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Economics

Wednesday, October 22, 2014

The Last Days Of The Economic Growth Story / Economics / Economic Theory

By: Raul_I_Meijer

I am thinking about the similarities between a financial crisis and for instance a family crisis, the death of a loved one or close friend, a divorce, or a personal bankruptcy.

And I wonder why in the case of our recent (aka current) financial crisis, we allow nothing to enter our communications, and our train of thought, but the idea of recovery and a return to growth. Has everyone always reacted that way after earlier financial crises – history is full of them -, or is something else going on?

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Economics

Tuesday, October 21, 2014

The Fed’s New Labor-Market Measure / Economics / Employment

By: Frank_Shostak

Economists at the Federal Reserve have devised a new indicator, which they hold will enable US central bank policymakers to get better information regarding the state of the labor market. The metric is labeled as the Labor Market Conditions Index (LMCI).

Note that one of the key data points Fed policymakers are paying attention to is the labor market. The state of this market dictates the type of monetary policy that is going to be implemented.

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Economics

Tuesday, October 21, 2014

The Similarities Between Germany and China / Economics / GeoPolitics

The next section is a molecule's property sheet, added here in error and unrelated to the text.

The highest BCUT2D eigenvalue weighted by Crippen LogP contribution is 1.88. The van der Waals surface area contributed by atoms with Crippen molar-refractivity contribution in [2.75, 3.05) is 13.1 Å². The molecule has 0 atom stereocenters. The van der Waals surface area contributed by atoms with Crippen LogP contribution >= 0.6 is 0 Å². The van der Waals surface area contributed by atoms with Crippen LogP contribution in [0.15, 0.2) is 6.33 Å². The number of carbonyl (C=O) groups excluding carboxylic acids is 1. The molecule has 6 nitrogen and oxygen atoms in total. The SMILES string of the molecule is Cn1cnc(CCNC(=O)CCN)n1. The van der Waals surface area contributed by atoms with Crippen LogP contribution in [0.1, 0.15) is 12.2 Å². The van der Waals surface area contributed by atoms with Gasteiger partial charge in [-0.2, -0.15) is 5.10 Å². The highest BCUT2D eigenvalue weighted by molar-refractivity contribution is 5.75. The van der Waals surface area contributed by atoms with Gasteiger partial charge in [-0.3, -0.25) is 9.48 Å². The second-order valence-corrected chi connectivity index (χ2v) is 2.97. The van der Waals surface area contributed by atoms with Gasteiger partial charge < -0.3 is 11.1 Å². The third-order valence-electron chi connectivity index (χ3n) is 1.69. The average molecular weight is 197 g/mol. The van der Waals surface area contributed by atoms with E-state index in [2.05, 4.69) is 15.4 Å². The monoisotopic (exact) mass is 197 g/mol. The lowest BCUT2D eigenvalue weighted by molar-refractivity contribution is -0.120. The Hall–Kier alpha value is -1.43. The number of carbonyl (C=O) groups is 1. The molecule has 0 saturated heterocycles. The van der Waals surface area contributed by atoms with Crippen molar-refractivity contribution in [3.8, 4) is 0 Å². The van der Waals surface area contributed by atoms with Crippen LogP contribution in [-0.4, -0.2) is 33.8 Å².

By: STRATFOR

I returned last weekend from a monthlong trip to both East Asia and Europe. I discovered three things: First, the Europeans were obsessed with Germany and concerned about Russia. Second, the Asians were obsessed with China and concerned about Japan. Third, visiting seven countries from the Pacific to the Atlantic in 29 days brings you to a unique state of consciousness, in which the only color is gray and knowing the number of your hotel room in your current city, as opposed to the one two cities ago, is an achievement.

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Economics

Tuesday, October 21, 2014

The Death Rattle of Europe’s Statist Dream / Economics / Euro-Zone

By: Rick_Ackerman

Europe’s all-too-predictable relapse into recession is gathering force, threatening not only the pipe dream of economic and political unity, but eroding grandiose illusions that have helped prop up the world’s financial house of cards. The unwillingness of France in particular to play by the EU’s — i.e.,  Germany’s — rules appears to have doomed the EU dream. The idea of a borderless Europe bound by a common currency and a shared desire to forever banish war from the Continent was a lofty one, but it was mired from the start in deeply rooted political animosities, grass-roots skepticism and bureaucratic overreach. Now these problems, along with a great many others, have turned the EU project into a Tower of Babel. A million pages of meticulously codified EU rules might as well have been written in cuneiform, so inscrutable and arcane have they become.

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Economics

Monday, October 20, 2014

Challenge to Keynesians 'Prove Rising Prices Provide an Overall Economic Benefit' / Economics / Economic Theory

By: Mike_Shedlock

The ECB has been concerned about falling consumer prices. I propose that's 100% stupid, yet that's the concern.

When the euro declined vs. the US dollar, the ECB was happy that inflation would inch back up. The fear now is that falling oil prices will take away the alleged gain of a falling euro.